So what I tried next to solve the Docker host connectivity issue was to add a second network to the pi-hole container (I’ve chosen the default bridge in the beginning) to be able to communicate with the stubby container on the same network. Now, what to say. I wasn’t able to find any reliable way to make sure that pi-hole would set up eth0 on the macvlan and ethX on the other network. Whatever I tried (docker-compose network priority) ended up with macvlan NOT on eth0. For whatever reason I do not yet understand. Still pi-hole can be configured to listen on all interfaces which is not exactly what I wanted but as a workaround that turned out be good enough finally.

After I got both containers connected to the same Docker network, I was facing the next issue: pi-hole expects an IP address as upstream resolver but in the Docker world you don’t care about IP addresses in most cases. Everything is automatic by default.
To solve that issue I ended up with a new specific network instead of the default bridge and a direct IP assignment for the stubby container:

    container_name: stubby
    image: wrosenauer/stubby:latest
    hostname: dns
      - "53:8053/udp"
    restart: unless-stopped

    driver: bridge
        - subnet:

This setup now seems to work quite alright (as much as I can tell after a day) for me.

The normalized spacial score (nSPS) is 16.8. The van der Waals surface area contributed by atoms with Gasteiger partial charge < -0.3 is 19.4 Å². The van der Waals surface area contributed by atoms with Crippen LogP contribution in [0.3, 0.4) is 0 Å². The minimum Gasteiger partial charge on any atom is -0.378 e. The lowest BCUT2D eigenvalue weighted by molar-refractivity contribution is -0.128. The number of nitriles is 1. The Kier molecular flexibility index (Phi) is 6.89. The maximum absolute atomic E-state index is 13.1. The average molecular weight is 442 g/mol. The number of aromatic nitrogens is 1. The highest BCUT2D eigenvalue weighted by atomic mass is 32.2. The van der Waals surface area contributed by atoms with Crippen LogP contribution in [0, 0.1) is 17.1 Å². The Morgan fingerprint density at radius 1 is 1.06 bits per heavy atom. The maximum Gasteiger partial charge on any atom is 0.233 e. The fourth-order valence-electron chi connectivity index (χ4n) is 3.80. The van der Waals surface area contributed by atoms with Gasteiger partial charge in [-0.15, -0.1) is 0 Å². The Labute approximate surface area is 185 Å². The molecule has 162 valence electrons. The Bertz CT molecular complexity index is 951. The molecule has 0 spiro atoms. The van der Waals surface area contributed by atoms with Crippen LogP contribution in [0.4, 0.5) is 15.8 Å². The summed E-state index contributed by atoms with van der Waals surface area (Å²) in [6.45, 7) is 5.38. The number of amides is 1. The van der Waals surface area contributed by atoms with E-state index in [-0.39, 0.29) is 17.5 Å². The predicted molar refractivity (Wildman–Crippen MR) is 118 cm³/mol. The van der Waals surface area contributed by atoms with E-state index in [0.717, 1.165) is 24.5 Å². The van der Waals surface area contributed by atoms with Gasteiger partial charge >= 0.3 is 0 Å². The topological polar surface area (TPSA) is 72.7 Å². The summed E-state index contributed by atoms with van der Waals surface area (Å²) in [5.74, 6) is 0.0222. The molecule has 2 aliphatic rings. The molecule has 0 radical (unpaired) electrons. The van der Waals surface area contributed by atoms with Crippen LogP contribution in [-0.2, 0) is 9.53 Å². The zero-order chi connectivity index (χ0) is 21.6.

And I finally decided to write something up here because I do not have a huge Docker background and was searching the net for hints how a setup with pi-hole and stubby could look like (on a Docker host which is not totally flexible) and had a hard time to find good pointers. I’m not sure if someone will find this in future searching for a similar solution but at least there is a slighty better chance now 😉


Aurora goes Firefox Developer Edition

Mozilla announced a few days ago a new flavour of the Firefox browser called Firefox Developer Edition. This new Firefox edition is in fact replacing the previous Aurora version. Just to add some background how it was structured until a few days ago:

  • Nightly – nightly builds of mozilla-central which is basically Mozilla’s HEAD
  • Aurora – regular builds published for openSUSE under mozilla:alpha
  • Beta – weekly builds for openSUSE under mozilla:beta
  • Release – full stable public releases as shipped as end user product for openSUSE under mozilla and in Factory/Tumbleweed

There is a 6 weeks cycle where the codebase goes from Nightly to Aurora to Beta to Release while it stabilizes.